Computational Neuroscience is an exciting branch of science, which is helping us understand how simple biophysical processes within cells such as neurons lead to complex and sometimes surprising neural responses, and how these neurons, when connected in circuits can give rise to the wide range of activity patterns underlying human thinking and behavior. To bridge the scales from molecules to mental activity, computer simulations of mathematical models are essential, as it is all too easy for us otherwise to produce descriptions of these complex interacting systems that are internally inconsistent. Simulations allow us to ask “given these ingredients, what is possible?”

The best way to study computational neuroscience is to write the computer codes that model a particular biological phenomenon, then see what the simulation does when you vary a parameter in the model. Therefore, the course I teach at Brandeis (NBIO 136B) is based around a large number of computer tutorials, in which students, some of whom have no computer-coding background, begin with codes of 5-10 lines that simulate charging of a capacitor, and end up completing codes that simulate the neural underpinnings of learning, pattern recognition, memory, and decision-making. It turns out that very few computational principles are needed to build such codes, making these simulation methods far more easily understood and completed than any mathematical analysis of the systems. However, in the absence of a suitable introductory textbook—most computational neuroscience textbooks are designed by Ph.D. physicists and mathematicians for Ph.D. physicists and mathematicians—it proved difficult for me to use the flipped classroom approach (see below). Therefore, my goal was to create a text that students could read and understand on their own.

In keeping with the goal of the course—to help students gain coding expertise and understand biological systems through manipulations of computer codes—I produced over 100 computer codes (in Matlab) for the book, the vast majority of which are freely available online. (All codes used to produce figures and some tutorial solutions are accessible, but I retained over half of the tutorial solutions in case instructors wish to assign tutorials without students being able to seek a solution elsewhere.)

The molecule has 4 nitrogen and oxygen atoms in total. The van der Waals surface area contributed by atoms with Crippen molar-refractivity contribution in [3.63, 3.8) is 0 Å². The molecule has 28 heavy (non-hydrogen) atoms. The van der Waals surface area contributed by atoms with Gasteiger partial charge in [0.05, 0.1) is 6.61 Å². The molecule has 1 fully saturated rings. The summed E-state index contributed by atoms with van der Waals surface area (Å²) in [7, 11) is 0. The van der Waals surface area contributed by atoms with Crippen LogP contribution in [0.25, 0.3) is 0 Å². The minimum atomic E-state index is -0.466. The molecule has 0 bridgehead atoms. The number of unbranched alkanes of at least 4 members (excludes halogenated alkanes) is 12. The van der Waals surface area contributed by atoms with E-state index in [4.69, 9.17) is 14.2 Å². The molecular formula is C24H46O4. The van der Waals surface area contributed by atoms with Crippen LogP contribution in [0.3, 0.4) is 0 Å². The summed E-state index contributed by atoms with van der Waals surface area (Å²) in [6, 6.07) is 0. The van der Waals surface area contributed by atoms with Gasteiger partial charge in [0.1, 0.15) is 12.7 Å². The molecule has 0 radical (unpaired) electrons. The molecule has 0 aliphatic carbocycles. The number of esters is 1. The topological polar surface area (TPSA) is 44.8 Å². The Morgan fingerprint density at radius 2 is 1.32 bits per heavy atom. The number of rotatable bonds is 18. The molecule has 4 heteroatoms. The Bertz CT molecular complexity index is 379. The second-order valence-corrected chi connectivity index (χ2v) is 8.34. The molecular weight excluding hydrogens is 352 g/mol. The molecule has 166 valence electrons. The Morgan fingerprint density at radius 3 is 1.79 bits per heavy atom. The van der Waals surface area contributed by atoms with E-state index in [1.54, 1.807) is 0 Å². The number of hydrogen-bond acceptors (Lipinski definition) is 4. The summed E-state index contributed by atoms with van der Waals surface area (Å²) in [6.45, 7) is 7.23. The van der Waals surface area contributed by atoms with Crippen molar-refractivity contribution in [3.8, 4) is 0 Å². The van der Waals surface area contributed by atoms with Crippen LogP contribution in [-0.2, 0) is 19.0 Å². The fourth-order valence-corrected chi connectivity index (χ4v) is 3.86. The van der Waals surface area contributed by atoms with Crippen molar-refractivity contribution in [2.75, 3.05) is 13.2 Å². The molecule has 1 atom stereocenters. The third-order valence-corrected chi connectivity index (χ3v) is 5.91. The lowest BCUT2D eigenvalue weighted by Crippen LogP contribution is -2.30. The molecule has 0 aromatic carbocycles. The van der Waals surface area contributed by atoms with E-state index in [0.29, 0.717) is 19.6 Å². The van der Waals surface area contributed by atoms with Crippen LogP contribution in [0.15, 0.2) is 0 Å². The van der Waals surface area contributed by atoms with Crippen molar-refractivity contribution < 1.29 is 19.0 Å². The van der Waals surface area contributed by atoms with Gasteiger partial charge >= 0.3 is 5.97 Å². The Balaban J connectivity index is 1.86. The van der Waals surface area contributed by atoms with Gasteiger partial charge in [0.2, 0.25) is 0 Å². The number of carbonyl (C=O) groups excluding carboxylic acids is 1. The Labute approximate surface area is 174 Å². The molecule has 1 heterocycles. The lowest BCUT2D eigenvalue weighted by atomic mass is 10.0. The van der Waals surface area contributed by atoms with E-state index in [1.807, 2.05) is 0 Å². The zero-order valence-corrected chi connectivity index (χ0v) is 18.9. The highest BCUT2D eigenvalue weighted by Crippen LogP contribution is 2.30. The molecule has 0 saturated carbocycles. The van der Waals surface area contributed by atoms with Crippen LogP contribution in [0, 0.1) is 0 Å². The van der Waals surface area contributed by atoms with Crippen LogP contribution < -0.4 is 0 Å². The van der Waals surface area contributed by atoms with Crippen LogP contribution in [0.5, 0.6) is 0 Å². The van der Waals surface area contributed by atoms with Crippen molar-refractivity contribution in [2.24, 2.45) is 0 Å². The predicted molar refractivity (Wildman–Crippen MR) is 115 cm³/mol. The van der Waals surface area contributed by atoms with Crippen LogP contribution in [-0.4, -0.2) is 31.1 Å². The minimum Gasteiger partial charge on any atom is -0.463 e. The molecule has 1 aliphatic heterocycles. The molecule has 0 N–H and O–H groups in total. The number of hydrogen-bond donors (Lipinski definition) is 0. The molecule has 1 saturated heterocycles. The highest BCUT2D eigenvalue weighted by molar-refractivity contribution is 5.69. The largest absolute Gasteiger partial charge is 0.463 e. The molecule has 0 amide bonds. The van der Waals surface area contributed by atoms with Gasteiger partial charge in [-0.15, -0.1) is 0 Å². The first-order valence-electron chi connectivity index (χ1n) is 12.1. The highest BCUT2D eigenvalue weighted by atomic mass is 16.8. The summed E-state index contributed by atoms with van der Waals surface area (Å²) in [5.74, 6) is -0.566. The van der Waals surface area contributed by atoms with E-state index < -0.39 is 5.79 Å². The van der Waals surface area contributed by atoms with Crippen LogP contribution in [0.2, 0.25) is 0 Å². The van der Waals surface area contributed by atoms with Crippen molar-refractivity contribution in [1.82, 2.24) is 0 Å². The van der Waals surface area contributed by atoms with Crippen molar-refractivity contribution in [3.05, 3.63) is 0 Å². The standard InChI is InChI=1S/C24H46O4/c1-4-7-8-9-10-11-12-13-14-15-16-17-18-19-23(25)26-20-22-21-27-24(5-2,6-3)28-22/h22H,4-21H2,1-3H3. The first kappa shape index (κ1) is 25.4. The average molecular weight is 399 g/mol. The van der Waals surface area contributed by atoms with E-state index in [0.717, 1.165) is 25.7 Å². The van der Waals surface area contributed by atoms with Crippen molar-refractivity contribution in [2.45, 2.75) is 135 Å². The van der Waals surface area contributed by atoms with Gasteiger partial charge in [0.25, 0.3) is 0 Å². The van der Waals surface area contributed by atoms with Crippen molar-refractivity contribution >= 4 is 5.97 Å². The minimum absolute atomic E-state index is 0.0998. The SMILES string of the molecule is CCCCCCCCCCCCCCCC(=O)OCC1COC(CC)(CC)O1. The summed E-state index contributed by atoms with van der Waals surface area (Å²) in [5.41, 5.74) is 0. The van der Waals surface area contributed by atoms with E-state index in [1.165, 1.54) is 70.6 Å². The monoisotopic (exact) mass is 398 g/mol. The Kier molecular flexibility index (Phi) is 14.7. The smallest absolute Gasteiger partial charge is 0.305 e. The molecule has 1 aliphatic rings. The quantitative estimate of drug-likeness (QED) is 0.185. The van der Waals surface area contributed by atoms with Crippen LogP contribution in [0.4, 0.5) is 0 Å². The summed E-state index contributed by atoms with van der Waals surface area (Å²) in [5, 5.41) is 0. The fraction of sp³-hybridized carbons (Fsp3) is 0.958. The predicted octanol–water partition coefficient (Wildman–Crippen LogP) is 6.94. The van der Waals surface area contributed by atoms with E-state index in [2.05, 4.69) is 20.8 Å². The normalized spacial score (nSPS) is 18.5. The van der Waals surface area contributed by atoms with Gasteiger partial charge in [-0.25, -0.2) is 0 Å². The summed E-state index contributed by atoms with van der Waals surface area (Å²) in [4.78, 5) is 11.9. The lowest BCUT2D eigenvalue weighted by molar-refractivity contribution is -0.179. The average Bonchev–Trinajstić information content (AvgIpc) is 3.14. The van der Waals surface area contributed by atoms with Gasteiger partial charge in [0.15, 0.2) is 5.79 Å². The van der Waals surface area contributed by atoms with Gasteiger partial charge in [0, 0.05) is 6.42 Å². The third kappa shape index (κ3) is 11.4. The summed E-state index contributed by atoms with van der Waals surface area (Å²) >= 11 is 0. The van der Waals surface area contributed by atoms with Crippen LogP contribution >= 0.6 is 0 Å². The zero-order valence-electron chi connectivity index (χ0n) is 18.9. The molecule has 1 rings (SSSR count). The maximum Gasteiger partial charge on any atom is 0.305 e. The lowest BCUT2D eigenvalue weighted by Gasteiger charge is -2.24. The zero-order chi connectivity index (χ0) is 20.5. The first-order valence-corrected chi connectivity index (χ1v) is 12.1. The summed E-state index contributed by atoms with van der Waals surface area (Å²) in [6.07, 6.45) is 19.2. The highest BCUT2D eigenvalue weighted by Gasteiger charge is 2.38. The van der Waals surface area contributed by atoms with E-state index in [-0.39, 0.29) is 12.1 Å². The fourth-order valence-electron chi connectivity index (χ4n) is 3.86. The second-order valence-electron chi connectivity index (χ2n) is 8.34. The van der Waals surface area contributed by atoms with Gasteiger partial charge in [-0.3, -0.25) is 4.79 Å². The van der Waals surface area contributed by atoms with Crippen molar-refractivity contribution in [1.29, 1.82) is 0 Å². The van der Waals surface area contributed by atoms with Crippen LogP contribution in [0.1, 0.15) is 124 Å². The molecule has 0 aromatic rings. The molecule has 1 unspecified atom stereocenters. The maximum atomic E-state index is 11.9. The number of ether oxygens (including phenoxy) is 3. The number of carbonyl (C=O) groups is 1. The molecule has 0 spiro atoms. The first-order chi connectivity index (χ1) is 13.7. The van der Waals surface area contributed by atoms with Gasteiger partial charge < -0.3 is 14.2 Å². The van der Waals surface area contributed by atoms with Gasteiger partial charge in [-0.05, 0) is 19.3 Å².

Learn more at MIT Press.

From the Preface of the book:

I designed this book to help beginning students access the exciting and blossoming field of computational neuroscience and lead them to the point where they can understand, simulate, and analyze the quite complex behaviors of individual neurons and brain circuits. I was motivated to write the book when progressing to the “flipped” or “inverted” classroom approach to teaching, in which much of the time in the classroom is spent assisting students with the computer tutorials while the majority of information-delivery is via students reading the material outside of class. To facilitate this process, I assume less mathematical background of the reader than is required for many similar texts (I confine calculus-based proofs to appendices) and intersperse the text with computer tutorials that can be used in (or outside of) class. Many of the topics are discussed in more depth in the book “Theoretical Neuroscience” by Peter Dayan and Larry Abbott, the book I used to learn theoretical neuroscience and which I recommend for students with a strong mathematical background.

The majority of figures, as well as the tutorials, have associated computer codes available online, at github.com/primon23/Intro-Comp-Neuro, and at my website. I hope these codes may be a useful resource for anyone teaching or wishing to further their understanding of neural systems.

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